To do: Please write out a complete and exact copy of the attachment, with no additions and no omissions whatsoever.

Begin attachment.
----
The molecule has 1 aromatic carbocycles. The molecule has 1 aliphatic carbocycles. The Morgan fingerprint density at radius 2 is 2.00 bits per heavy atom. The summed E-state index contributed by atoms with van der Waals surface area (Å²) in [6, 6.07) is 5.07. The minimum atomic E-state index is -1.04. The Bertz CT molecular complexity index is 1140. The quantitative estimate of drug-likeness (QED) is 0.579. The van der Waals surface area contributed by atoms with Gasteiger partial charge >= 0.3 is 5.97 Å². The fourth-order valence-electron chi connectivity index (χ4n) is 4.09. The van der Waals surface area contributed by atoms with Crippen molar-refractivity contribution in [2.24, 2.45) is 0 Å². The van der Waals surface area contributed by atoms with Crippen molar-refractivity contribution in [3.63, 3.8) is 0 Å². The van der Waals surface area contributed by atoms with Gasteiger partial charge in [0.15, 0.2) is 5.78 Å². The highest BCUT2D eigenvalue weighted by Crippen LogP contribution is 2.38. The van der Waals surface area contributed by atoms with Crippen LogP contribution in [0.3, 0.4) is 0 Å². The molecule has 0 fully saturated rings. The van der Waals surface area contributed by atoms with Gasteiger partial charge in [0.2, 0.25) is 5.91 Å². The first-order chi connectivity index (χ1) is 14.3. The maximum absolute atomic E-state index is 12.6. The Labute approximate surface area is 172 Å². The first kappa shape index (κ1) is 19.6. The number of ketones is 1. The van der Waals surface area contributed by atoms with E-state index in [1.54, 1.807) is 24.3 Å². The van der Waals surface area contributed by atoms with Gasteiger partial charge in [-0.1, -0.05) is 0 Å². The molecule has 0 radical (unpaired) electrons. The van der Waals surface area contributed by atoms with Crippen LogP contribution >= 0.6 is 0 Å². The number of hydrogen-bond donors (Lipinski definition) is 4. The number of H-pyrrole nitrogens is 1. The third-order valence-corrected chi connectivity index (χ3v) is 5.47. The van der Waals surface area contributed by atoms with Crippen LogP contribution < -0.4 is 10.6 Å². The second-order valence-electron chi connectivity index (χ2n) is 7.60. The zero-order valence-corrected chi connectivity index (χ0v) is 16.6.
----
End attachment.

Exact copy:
The molecule has 1 aromatic carbocycles. The molecule has 1 aliphatic carbocycles. The Morgan fingerprint density at radius 2 is 2.00 bits per heavy atom. The summed E-state index contributed by atoms with van der Waals surface area (Å²) in [6, 6.07) is 5.07. The minimum atomic E-state index is -1.04. The Bertz CT molecular complexity index is 1140. The quantitative estimate of drug-likeness (QED) is 0.579. The van der Waals surface area contributed by atoms with Gasteiger partial charge >= 0.3 is 5.97 Å². The fourth-order valence-electron chi connectivity index (χ4n) is 4.09. The van der Waals surface area contributed by atoms with Crippen molar-refractivity contribution in [2.24, 2.45) is 0 Å². The van der Waals surface area contributed by atoms with Crippen molar-refractivity contribution in [3.63, 3.8) is 0 Å². The van der Waals surface area contributed by atoms with Gasteiger partial charge in [0.15, 0.2) is 5.78 Å². The highest BCUT2D eigenvalue weighted by Crippen LogP contribution is 2.38. The van der Waals surface area contributed by atoms with Crippen LogP contribution in [0.3, 0.4) is 0 Å². The molecule has 0 fully saturated rings. The van der Waals surface area contributed by atoms with Gasteiger partial charge in [0.2, 0.25) is 5.91 Å². The first-order chi connectivity index (χ1) is 14.3. The maximum absolute atomic E-state index is 12.6. The Labute approximate surface area is 172 Å². The first kappa shape index (κ1) is 19.6. The number of ketones is 1. The van der Waals surface area contributed by atoms with E-state index in [1.54, 1.807) is 24.3 Å². The van der Waals surface area contributed by atoms with Gasteiger partial charge in [-0.1, -0.05) is 0 Å². The molecule has 0 radical (unpaired) electrons. The van der Waals surface area contributed by atoms with Crippen LogP contribution >= 0.6 is 0 Å². The number of hydrogen-bond donors (Lipinski definition) is 4. The number of H-pyrrole nitrogens is 1. The third-order valence-corrected chi connectivity index (χ3v) is 5.47. The van der Waals surface area contributed by atoms with Crippen LogP contribution < -0.4 is 10.6 Å². The second-order valence-electron chi connectivity index (χ2n) is 7.60. The zero-order valence-corrected chi connectivity index (χ0v) is 16.6.